Psychology Around the Net: October 20, 2018

This week’s Psychology Around the Net brings you the latest on picture books and children’s mental health, why it’s important to maintain friendships when you’re in a romantic relationship, the mental health benefits of commuting in a natural environment, and more. Can Picture Books Meet the Crisis in Children’s Mental Health? Author Matt Haig is hopeful his first illustrated story, The Truth Pixie, will encourage children to talk about their mental health. As the name suggests, the book focu...
Tags: Psychology, Books, Family, Celebrities, Parenting, Relationships, Friends, Research, Kanye West, Nature, Urban Planning, Commuting, Friendships, Stigma, Children And Teens, Money And Financial

"I hate babies. Is something wrong with me? I'm a female in my mid 20s and I find myself loathing babies."

"Is there anything wrong with me? No, I never had any traumatic childhood experience or something of that sort. Seeing baby photos and videos make me mad and want to squish their chubby cheeks to death. Of course, I wouldn't do that and I'll never try to hurt babies but I can't help but hate them. Is this some kind of mental illness like the psycho-freaks who hurt the animals for pleasure? Because I'm really bothered. Please no answers like 'Babies are the greatest gift on earth' or 'You were a ...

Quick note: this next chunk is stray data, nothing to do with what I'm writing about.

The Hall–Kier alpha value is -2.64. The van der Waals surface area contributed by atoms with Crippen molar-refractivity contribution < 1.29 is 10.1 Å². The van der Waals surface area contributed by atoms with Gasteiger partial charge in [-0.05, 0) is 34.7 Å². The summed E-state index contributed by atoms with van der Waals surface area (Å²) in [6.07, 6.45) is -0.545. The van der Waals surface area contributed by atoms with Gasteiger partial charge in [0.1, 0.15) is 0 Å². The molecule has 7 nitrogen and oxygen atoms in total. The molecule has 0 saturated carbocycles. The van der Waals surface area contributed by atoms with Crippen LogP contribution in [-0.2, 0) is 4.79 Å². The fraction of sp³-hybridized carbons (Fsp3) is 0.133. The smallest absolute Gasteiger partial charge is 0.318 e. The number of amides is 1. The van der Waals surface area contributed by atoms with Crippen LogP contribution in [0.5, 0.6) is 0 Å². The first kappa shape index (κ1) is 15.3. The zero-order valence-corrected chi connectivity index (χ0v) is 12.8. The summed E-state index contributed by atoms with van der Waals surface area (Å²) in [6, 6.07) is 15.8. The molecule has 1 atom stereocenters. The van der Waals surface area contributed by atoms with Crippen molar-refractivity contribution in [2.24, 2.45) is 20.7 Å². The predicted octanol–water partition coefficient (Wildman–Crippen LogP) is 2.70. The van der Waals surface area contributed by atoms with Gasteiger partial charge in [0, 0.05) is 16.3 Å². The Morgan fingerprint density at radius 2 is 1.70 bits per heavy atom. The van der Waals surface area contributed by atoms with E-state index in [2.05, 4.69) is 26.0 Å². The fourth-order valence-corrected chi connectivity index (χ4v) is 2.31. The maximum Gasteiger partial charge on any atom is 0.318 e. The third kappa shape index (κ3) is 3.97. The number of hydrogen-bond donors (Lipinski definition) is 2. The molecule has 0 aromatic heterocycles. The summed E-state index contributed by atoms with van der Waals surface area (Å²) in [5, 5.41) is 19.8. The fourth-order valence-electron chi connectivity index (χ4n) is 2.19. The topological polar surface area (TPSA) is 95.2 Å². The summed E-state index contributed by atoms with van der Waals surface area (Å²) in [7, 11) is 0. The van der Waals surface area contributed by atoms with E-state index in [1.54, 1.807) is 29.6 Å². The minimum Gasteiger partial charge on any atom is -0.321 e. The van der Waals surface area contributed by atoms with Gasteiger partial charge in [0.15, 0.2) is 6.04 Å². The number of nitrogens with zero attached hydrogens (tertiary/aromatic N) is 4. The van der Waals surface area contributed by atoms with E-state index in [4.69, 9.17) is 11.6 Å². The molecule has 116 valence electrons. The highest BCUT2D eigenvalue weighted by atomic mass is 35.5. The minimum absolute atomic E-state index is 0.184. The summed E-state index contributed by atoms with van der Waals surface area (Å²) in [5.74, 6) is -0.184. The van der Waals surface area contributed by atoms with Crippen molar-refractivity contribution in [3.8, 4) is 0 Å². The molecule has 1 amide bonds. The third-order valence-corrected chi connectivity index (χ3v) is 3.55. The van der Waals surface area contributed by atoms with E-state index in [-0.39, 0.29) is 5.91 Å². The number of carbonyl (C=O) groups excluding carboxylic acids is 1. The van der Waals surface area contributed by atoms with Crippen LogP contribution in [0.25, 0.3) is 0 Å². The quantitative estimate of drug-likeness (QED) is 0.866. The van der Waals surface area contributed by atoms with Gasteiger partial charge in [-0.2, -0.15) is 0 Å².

Tags: Psychology, Facebook, Law, Babies, Friends, Reddit, Evolution, Ann Althouse

Why Do We Forgive?

“Forgiveness is the most powerful thing you can do for your physiology and your spirituality.” – Wayne Dyer There are many reasons why humans choose to forgive, some that they tell themselves and others that they’ve come to believe because of what they’ve been taught by religion, family upbringing, and societal acceptance. Yet, forgiveness is a deeply personal act, one that demands careful thought and deliberation. Why do we forgive? Here are some science-backed (and other) reasons that ma...
Tags: Psychology, Family, Friends, New York Times, Time Magazine, Inspiration & Hope, Wayne Dyer, Ethics & Morality, University of Wisconsin Madison, American Psychological Association, Journal of Health Psychology, University of the Basque Country, Enright, International School for Advanced Studies, Aging Mental Health, Forgive Research